The wanderer was considered rare on these trips--they show up in small numbers but are never guaranteed--lucky for us this lifer was super cooperative and the captain lined us up perfect for photos. After the trip our guide posted a note that there was some indication that the bird we saw may actually have been a Tristan Albatross due to its overall pattern and smaller size. But he lamented that at this time not-enough is known about all the subspecies of Wandering to really be sure.
As we headed towards the trawler it became apparent we were in for a treat--it was unlike anything I had see before, as in the distance 1,000’s of birds swirled, swooped, dove, sat on the water, flew, glided and followed the trawler as it went. It was a spectacle.
Had I not been there to see I don’t know if I would have believed it. I had seen video like this before, but couldn’t imagine it being like this. The majority of the birds were CAPE (Pintado) PETRELS and their striking black-and-white patterns really made them stick out as they swirled in flocks behind the boat.
The occasional SOOTY SHEARWATER passed by, and were soon joined by a new species for me, GREAT SHEARWATER. These birds were pretty stunning when the light hit them just right, showing the details of the edging on the feathers of the otherwise drab--black, white, and brown birds.
At one point I looked up and a PARASITIC JAEGER flew past--I yelled it out, but no one seemed to look for the bird as they focused on other things--such is life on a boat. Pretty soon we were right behind the boat, in the mix with the masses of birds. Aside from the above mentioned birds there were quite a few SHY ALBATROSS (now called White-capped) following the boats--you could look any direction and see this species as well as the second most common--BLACK-BROWED ALBATROSS.
As we followed along and the swarms of birds swirled around it wasn’t long before the great hunter of the southern seas joined the fray--the BROWN SKUA (formerly Subantarctic) came in to take its turn finding breakfast. We saw several during the course of the day, but this first one eventually landed right next to the boat and I was able to watch it slurp up a fish before taking flight.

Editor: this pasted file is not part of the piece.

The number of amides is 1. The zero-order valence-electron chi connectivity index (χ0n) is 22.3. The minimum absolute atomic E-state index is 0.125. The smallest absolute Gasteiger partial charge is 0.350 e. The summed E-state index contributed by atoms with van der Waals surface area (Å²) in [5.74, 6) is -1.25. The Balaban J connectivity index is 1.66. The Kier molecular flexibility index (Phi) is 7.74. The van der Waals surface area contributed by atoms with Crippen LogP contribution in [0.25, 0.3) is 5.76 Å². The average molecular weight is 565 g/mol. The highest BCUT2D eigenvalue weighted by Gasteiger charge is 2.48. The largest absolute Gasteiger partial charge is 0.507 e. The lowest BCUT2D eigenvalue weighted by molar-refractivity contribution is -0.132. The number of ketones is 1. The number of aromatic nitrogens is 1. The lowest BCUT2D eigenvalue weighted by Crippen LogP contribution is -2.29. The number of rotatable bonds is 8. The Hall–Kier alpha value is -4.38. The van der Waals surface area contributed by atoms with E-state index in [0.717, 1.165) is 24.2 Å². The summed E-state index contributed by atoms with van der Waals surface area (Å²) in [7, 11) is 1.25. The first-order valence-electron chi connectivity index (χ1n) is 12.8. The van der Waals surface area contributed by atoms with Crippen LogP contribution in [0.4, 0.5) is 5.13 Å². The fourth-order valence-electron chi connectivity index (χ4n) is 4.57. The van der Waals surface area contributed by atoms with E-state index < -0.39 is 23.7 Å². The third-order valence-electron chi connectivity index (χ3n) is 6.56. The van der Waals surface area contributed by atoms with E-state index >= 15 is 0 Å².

Skuas and Jaegers are by far my favorite seabird--and watching these guys in the mix was a lot of fun. We followed the first boat for some time, occasionally drifting off far behind it to watch something out of the ordinary that came by--and on this day those birds were the various species of Albatross.
I can’t tell you in what order or exactly when each species was seen as the 4 or so hours we spent with the trawlers seemingly passed much faster. Short periods of excitement following a rarity that arrived were followed with periods of pure amazement watching the throngs of birds. I could've seen just the common stuff and the experience would have been memorable--but the rare birds made it for a once in a life-time trip. We soon had our first of 3 or 4 NORTHERN ROYAL ALBATROSS come by the boat.
Technically its just Royal Albatross because the Northern and Southern species were grouped. For good measure though we did a short time later have a single SOUTHERN ROYAL ALBATROSS come by as well--so if they ever split again I have that species too!
In between these birds it could be called the “Day of the Wanderers”. As luck would have it we had no less than 6 WANDERING ALBATROSS for the day. I put 7 down in my notes as I didn’t photograph one of the distant birds--but made sure to catch each of the closer individuals. Some passed the boat just feet away, while others sat in the swells providing excellent looks on the water. Some passed a short distance away providing great comparisons to the more common albatrosses. The WANDERING ALBATROSS were surely the birds of the day.
The Albatross weren’t the only big seabirds that came in though. Several times entire flocks of CAPE GANNETS joined the mix. They were probably there the whole time but kept circling back to the trawlers as they moved. When they were close though, the looks were amazing, and the birds were the most stunning in terms of overall beauty.
After following the first trawler for several hours the captain spotted another and opted to move towards it to see what different birds might be with that boat. The tricky thing is deciding if its a good move or not. It was apparent at the first boat that new birds were coming and going frequently enough to make following it worthwhile. But the second boat could potentially have other following it that are completely different. So we decided to head to the second boat. En route were 2 of the above mentioned WANDERING ALBATROSS.